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OSHA Proposes Biggest Fine Ever in Pennsylvania Steel Case

November 2, 1989

WASHINGTON (AP) _ The government Wednesday accused USX Corp. of more than 2,000 repeated and deliberate violations of worker-safety standards at two Pennsylvania steel plants and proposed fining the company a record $7.3 million.

The Labor Department’s Occupational Safety and Health Administration said the company had ignored many of the alleged violations despite an agreement to eliminate them two years ago. Many problems were similar to those blamed for past deaths at the two plants in question, the agency said.

″The magnitude of these penalties and citations is matched only by the magnitude of the hazards to workers which resulted from corporate indifference to worker safety and health and severe cutbacks in the maintenance and repair programs needed to remove these hazards,″ Labor Secretary Elizabeth Dole said in announcing the citations and proposed record fine.

″Company managers had known about many of these safety and health deficiences at the plants for years, yet have failed to take necessary action to correct the hazards,″ said Assistant Secretary Gerard F. Scannell, who heads OSHA.

USX has 15 working days to contest the citations and fines.

Company spokesman Thomas Ferrall said USX officials would have to review the citations before commenting on the specifics but disputed the contentions from the Labor Department officials that company management had ignored safety concerns.

″There is no consideration more important than the health and safety of our employees,″ Ferrall said in a telephone interview. ″Our commitment to all of our people at all of our plants is to provide a safe and healthy workplace. We think we are doing that.″

Ferrall said the company cooperated with OSHA and corrected safety problems discovered during the investigation.

The agency accused USX of 1,628 violations at its Fairless Hills steel mill on the Pennsylvania side of the Delaware River near Trenton, N.J. and proposed a fine of $6,095,600 for them. That figure itself is the highest OSHA has ever proposed for violations at a single work site.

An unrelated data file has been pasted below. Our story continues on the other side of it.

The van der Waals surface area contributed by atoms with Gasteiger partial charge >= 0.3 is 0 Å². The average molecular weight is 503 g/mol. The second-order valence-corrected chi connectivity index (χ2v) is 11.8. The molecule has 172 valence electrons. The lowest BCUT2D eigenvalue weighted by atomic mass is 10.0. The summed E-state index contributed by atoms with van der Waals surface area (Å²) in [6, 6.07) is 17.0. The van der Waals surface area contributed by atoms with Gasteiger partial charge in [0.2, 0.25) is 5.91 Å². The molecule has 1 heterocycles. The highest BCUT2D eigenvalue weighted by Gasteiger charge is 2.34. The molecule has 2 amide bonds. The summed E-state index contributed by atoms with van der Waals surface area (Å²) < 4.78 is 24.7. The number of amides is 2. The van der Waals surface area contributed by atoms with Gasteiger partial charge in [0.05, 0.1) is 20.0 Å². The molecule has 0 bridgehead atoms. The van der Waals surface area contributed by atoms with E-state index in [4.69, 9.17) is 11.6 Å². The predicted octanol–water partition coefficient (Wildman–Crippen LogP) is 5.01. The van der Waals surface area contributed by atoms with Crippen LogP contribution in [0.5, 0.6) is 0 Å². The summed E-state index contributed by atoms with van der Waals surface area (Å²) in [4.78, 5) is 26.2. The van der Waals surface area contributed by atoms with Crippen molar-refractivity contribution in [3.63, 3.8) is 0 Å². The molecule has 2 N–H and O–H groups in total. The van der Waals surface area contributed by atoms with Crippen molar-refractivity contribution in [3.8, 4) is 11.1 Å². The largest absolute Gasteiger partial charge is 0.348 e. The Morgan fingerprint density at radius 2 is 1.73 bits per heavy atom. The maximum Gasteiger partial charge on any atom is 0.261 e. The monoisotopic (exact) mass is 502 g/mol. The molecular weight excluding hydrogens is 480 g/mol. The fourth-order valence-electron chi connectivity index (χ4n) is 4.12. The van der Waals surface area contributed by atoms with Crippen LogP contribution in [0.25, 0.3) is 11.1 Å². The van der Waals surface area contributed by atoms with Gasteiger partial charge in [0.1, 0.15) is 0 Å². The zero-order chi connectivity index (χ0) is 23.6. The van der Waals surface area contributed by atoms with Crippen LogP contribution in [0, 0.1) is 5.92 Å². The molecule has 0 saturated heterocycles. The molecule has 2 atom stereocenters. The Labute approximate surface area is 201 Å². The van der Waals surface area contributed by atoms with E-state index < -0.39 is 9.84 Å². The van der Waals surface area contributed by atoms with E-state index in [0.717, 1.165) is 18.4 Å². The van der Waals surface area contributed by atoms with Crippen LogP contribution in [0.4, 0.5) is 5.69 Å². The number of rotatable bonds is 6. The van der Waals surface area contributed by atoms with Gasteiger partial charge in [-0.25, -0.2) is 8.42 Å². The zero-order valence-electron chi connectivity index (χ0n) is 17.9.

The company was accused of 376 violations at its Clairton Coke Works near Pittsburgh. OSHA proposed a fine of $1,202,600 for those.

The alleged violations include failure to provide safe walking and working surfaces; substandard crane-safety standards; failure to properly guard machines and power transmission equipment; noise violations; failure to keep accurate records of injuries and illnesses; structural flaws; and violations of electrical-safety standards.

Together the proposed fines total $7,298,200. The previous record was $5.1 million against companies involved in a building collapse at Bridgeport, Conn.

The Bridgeport fine was the largest for a single site. The largest for a single company was $4.3 million against John Morrell Co. two years ago for alleged violations at its meat-packing plants. Both the Bridgeport and Morrell fines are being contested.

The agency sometimes accepts lesser amounts after negotiations with the companies involved.

The citations stem from OSHA inspections that began in May at the Clairton works, which has 1,500 workers, and in June at Fairless Works, which employs 4,000. The United Steelworkers union filed a complaint that triggered the Clairton inspection; employee complaints led to the other.

OSHA said there have been three worker fatalities fatalities at the two plants in the past two years and 17 since 1972.

″The seriousness of the threat to worker safety and health in the two plants cannot be underestimated,″ said Linda Anku, chief of OSHA’s Philadelphia office.

″The big problem is that USX management has proved unwilling to devote the necessary resources and manpower to removing hazards and to safeguarding safety and health in the plants.″

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